Re: buddhist paths (and a hopeful clarification of my intention)


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Posted by David on December 10, 1998 at 05:56:24:

In Reply to: buddhist paths posted by JAYED on December 09, 1998 at 04:09:44:

Dear Jayed (and all others reading the posts questioning whether one teaching is better than another),

Although it is not shown as a reply to anything I have written, what you have said appears to be so. I am concerned that my "Open Discussion" was not very well written and that I have not been able to convey what kind of discussion I was hoping to get started.

I do not feel that Theravada or Mahayana are better than the other. I feel as you do that which ever way works for you is the way you must follow. However, I do know people who feel very strongly that one tradition or one school is better than another (because, as you say, that one way is better for them). I have been present in classes where people sermonizing these views have causes beginning students a lot of confusion and doubt.

This concerns me for two reasons. One is that for those who are not prone to investigate for themselves when they first begin to look into Buddhism, such confusion and doubt (esp. from people of more than one school concerning more than one school) may cause these people to give up and possibly never find that path which is best for them, if indeed it is in Buddhism.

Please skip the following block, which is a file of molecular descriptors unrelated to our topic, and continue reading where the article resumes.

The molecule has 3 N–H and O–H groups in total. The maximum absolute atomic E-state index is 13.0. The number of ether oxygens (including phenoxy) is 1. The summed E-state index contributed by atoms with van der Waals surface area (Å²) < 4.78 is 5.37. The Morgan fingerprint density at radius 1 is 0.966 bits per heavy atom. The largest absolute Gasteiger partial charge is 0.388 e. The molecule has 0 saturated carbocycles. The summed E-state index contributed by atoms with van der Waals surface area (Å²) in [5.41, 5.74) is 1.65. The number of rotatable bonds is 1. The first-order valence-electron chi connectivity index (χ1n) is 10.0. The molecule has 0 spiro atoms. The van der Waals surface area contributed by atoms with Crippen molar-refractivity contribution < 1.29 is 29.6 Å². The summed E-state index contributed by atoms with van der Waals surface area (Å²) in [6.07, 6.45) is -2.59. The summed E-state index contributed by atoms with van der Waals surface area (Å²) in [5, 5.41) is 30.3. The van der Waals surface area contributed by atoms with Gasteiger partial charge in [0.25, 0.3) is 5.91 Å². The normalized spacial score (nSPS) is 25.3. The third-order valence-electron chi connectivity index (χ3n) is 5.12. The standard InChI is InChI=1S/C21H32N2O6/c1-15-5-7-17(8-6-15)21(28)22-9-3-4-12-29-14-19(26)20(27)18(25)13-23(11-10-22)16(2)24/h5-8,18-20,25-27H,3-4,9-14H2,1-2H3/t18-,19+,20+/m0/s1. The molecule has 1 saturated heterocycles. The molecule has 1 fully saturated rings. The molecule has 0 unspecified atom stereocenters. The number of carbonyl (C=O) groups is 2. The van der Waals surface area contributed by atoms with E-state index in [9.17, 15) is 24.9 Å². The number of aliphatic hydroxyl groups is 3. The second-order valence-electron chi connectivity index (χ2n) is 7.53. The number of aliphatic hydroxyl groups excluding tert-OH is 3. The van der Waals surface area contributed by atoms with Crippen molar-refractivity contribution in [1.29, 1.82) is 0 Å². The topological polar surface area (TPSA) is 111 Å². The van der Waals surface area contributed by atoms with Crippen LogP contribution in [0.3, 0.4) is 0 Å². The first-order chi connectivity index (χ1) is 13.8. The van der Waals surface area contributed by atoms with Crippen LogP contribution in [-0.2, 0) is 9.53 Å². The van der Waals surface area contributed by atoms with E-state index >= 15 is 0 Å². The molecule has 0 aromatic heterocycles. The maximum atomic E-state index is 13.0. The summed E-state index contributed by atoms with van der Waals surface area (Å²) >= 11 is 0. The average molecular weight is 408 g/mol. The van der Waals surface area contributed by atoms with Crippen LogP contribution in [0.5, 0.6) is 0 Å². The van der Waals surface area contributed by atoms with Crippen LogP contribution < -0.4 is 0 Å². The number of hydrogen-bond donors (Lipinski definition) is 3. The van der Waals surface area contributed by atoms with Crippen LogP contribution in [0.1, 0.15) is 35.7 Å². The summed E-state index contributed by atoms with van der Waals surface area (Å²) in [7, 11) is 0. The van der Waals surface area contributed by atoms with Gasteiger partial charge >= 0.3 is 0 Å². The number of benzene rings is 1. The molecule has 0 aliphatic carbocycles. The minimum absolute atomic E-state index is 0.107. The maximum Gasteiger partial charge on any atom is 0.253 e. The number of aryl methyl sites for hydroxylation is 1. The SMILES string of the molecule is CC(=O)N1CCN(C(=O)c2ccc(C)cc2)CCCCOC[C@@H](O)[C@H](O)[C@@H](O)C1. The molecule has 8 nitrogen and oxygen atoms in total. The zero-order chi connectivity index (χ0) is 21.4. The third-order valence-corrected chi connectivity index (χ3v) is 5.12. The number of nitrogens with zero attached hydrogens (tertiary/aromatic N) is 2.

The second concern is that (and I am seeing this happen within my own practice group now) some people get benefit from the tradition they are in, but often find sticking points in their practice. Because they feel another approach is inferior, they may not even look into that as an option to help them through their current obstruction(s). Thus, this view of better or less than can have unbeneficial consequences.

Although I am formally associated with a Mahayana school, I rely heavily on Theravada teachings and methods to supplement my own practice and have found that the Theravada approach has opened up areas in my practice that I was not able to open with the Mahayana teachings I personally have received. This Theravada study was not only unsuporrted by some people, but was even occasionally discouraged. Of course, there were others who also supported and/or encouraged it.

My purpose (although perhaps very unclear due to my own lack of skill) was to stimulate a discussion of the approaches, the teachings, and how they compare and contrast between traditions or schools. And to stimulate an investigational look into whether the teachings and approaches offer the same or different outcomes. I think though that I was too involved when I wrote that post and in opening the discussion I focused too much on the emotional aspect. I see that I have caused a problem and perhaps even caused the confusion in some that I was hoping to clarify or prevent. For this I am sorry.

Sincerely,
David


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